By Ellie Kempton of Simply Nourished
It’s no secret that the Holiday Season is a time of abundance- especially when it comes to the plate. But it's so easy to begin normalizing more food consumption... but not just any food. Typically, Holiday Foods are what we, in the dietetic circles call, "nutrient void" meaning when consumed they energize ephemerally but leave your body starved for vitamins, minerals and sustained energy.
With the New Year coming and the new habits that generally come with it, it’s wise to emotionally recalibrate how much food is actually enough. However, if we were to focus on merely on decreasing caloric intake using mostly nutrient void foods we would experience daily deprivation. This is no way to live; nor is it sustainable long-term [hence the reason most diets fail]. But, there is an antidote to this traditional dieting phenomena: consider switching your focal point to nutrient density.
Nutrient density is a reference for a diet focused on the amount of vitamins, minerals and phytonutrients packed into specific foods. There is even an index for it called the ANDI index [created by Dr. Fuhrman]. ANDI stands for aggregate nutrient density index. Familiarizing yourself with this list and pursuing the foods on the top third can, in and of itself, transform your approach to your New Year nutrition strategy.
What you will find are foods to include like cruciferous vegetables, low sugar fruits and of course your darker leafy greens. All “diets” on earth agree that these foods are among the most medicinal. When you make these the focus of your “diet” you’ll never have to focus on an external caloric metric. Instead you quite simply fill up on the invaluable information these foods give the body relatively quickly. In other words, it’s nearly impossible to “over indulge” on a high scoring ANDI food like broccoli.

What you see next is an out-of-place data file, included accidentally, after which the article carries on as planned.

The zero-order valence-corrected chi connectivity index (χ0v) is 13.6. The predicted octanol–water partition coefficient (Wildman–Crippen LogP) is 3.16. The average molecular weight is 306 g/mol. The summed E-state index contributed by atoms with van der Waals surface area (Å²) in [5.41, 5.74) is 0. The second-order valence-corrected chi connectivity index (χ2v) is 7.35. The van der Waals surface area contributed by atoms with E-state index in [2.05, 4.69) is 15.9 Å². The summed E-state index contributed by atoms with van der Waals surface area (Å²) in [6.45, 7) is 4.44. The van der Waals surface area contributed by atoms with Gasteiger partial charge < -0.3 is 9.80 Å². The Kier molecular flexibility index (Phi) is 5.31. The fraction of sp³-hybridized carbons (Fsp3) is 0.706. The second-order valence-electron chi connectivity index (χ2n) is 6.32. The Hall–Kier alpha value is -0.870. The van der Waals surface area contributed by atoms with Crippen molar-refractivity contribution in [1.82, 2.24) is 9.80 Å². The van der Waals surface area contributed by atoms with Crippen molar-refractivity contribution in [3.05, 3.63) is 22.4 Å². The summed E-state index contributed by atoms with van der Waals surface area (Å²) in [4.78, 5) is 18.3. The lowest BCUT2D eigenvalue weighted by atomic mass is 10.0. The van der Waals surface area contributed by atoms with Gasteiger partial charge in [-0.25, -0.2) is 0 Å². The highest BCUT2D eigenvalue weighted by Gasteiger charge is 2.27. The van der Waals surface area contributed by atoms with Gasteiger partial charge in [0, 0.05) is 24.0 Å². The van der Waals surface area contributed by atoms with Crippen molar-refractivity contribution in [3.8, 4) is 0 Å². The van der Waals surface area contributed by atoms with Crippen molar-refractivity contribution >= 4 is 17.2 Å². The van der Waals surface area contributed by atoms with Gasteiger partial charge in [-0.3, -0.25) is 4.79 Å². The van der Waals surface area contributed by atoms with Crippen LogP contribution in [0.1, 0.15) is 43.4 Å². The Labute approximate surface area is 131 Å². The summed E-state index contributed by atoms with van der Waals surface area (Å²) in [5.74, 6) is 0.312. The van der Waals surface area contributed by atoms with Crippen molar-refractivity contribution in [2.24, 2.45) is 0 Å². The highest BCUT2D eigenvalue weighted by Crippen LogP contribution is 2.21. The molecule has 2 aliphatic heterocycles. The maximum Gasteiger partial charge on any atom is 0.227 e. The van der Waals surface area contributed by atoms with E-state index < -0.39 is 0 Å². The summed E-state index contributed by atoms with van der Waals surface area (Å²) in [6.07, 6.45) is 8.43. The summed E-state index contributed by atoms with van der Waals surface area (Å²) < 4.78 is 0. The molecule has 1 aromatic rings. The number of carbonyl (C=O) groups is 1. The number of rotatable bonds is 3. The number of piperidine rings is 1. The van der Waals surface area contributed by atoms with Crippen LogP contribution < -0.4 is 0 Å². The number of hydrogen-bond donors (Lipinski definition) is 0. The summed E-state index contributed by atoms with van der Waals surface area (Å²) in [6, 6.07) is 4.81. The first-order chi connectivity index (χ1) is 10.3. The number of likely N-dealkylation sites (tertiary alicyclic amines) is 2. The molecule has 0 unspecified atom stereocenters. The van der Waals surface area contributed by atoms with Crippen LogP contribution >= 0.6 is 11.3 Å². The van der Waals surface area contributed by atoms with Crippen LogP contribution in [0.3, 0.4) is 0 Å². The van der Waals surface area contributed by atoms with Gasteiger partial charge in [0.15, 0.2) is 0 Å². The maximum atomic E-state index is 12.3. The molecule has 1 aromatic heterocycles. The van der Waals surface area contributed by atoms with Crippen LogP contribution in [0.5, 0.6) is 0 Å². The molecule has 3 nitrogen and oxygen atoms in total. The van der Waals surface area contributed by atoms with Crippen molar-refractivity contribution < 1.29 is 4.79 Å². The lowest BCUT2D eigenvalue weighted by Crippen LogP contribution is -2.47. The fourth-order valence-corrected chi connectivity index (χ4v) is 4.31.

Prioritizing consumption of high scoring ANDI foods ensures you are getting adequate consumption of micronutrients without overeating [which is nearly impossible]. We’ll call it the un-dieted approach to a diet shall we? Micronutrients unlock proper functioning of the immune system, enable detoxification and cellular repair mechanisms that ultimately protect us from chronic disease. So this un-dieted way of decreasing caloric intake turns out to be the most medicinal [and functional] thing you can do.
While this idea of prioritizing nutrient density may seem too simple compared to most of the diets being advertised right now, simplicity spurs adherence. So my challenge to you is this: let half of your foods come from nutrient dense foods [referencing ANDI scores as you plan your meals]. Eat these nutrient-dense foods first since the micronutrient repletion in and of itself satiates. I know you like to go the extra mile though, so here’s the next step to take: slow down and mindfully consume these nutrient dense foods. Try to tune into the texture and flavor of these medicinal foods noticing aspects of them you may not have ever noticed. Practicing mindfulness spurs more pleasure, fewer distractions and a heightened awareness around hunger and satiety cues.
It’s tempting to try to drastically change the amount of food you consume but this year your strategy can be different. Mindfully consuming nutrient dense foods might just be something you’ll still be practicing this time next year. I’m confident it will serve you in a number of ways but if it merely allows you to put on your “un-dieting” blinders, this in and of itself is a form of [emotional] nourishment.
Cheers to the start of 2020 - a year of vibrant wellness,